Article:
Toscanini's previously-unissused Pastoral Symphony from 1944
Amother treasure from our Lira Panamericana Beethoven radio series
The Lira Panamericana series of radio transcription discs featuring Toscanini conducting Beethoven were largely drawn from his Autumn 1944 cycle. However, the Sixth Symphony was omitted from the 'Beethoven Festival', having previously been heard during an all-Beethoven concert earlier that year, and it is that performance which was used here. Note too that all announcements were cut from these discs.
This was one of the first of the Lira Panamericana discs to be transribed from this collection. As just about nobody had actually heard the disc in the last 60 or so years, it was not clear as to which recording it might contain - was it the March 1944 recording, or perhaps another. NBC had already inserted a 1939 Beethoven recording into this series, based otherwise around Toscanini's Autumn Beethoven Festival series of 1944 - might this be the same?
And so I sent off a copy to Christophe Pizzutti for identification as soon as a transfer had been made. It was intriguing for both of us, as it was also the first hint we would have of the quality - and shortcomings - of these early vinyl discs. His e-mail back to me was even more intriguing - the performance could be identified by a small mistake in the first movement at 6'12" - but he also remarked that the instrumental balance seemed quite different to a transcription of the same concert that he already knew. Could this have been taken from an alternative microphone feed? If so, might the two versions some day be joined in order to recreate some kind of primitive stereo?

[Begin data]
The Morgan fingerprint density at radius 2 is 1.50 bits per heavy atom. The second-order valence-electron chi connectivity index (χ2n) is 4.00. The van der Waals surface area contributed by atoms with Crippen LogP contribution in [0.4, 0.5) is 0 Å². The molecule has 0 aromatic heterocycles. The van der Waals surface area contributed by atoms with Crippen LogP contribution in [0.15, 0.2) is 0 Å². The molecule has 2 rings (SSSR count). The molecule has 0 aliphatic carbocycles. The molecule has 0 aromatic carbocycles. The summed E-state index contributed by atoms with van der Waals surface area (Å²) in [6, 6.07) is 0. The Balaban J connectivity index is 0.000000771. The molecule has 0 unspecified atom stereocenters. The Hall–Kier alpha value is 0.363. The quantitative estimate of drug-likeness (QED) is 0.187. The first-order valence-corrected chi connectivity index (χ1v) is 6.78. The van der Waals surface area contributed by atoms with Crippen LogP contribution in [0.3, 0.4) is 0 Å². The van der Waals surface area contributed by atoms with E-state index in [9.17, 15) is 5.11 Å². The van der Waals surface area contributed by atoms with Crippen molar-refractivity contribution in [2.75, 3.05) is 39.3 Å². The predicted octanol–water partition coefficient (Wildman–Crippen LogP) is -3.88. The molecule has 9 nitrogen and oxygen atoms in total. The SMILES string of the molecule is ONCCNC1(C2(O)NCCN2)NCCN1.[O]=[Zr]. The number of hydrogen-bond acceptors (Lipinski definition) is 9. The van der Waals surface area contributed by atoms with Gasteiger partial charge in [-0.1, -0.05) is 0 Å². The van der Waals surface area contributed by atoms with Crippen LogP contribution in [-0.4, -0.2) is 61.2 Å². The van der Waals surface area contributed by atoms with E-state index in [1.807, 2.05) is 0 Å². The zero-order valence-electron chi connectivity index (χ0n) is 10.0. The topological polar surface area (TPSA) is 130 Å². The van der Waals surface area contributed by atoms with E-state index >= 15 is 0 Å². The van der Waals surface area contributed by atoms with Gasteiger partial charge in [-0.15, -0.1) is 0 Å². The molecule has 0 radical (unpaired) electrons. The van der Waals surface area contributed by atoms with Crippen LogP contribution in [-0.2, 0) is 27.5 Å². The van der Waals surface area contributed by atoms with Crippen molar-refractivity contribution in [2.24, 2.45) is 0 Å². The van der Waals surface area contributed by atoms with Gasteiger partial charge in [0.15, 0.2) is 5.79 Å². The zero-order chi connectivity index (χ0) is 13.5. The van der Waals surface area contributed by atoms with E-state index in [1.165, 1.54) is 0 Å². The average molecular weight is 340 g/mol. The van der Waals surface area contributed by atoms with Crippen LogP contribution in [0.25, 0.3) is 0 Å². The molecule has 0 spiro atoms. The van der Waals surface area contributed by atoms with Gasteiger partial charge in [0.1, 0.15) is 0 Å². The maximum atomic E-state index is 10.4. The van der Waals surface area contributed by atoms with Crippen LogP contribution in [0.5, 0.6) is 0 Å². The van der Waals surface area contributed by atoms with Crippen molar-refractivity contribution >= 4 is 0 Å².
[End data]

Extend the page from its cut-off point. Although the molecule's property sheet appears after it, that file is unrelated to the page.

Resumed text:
That final question may have to wait. For now we can enjoy the remarkable fidelity of this recording, frustrated only by the technical shortcomings of wide-groove 33rpm vinyl discs made in 1944, of which I've written elsewhere in the notes for this series - as ever, surface noise and swish caused me some difficulties in this restoration, but as you'll hear from our first movement excerpt, they've been tamed to the extent that they should not at any point interrupt your enjoyment of a quite excellent recording!
The Toscanini Beethoven Lira Panamericana Discs - background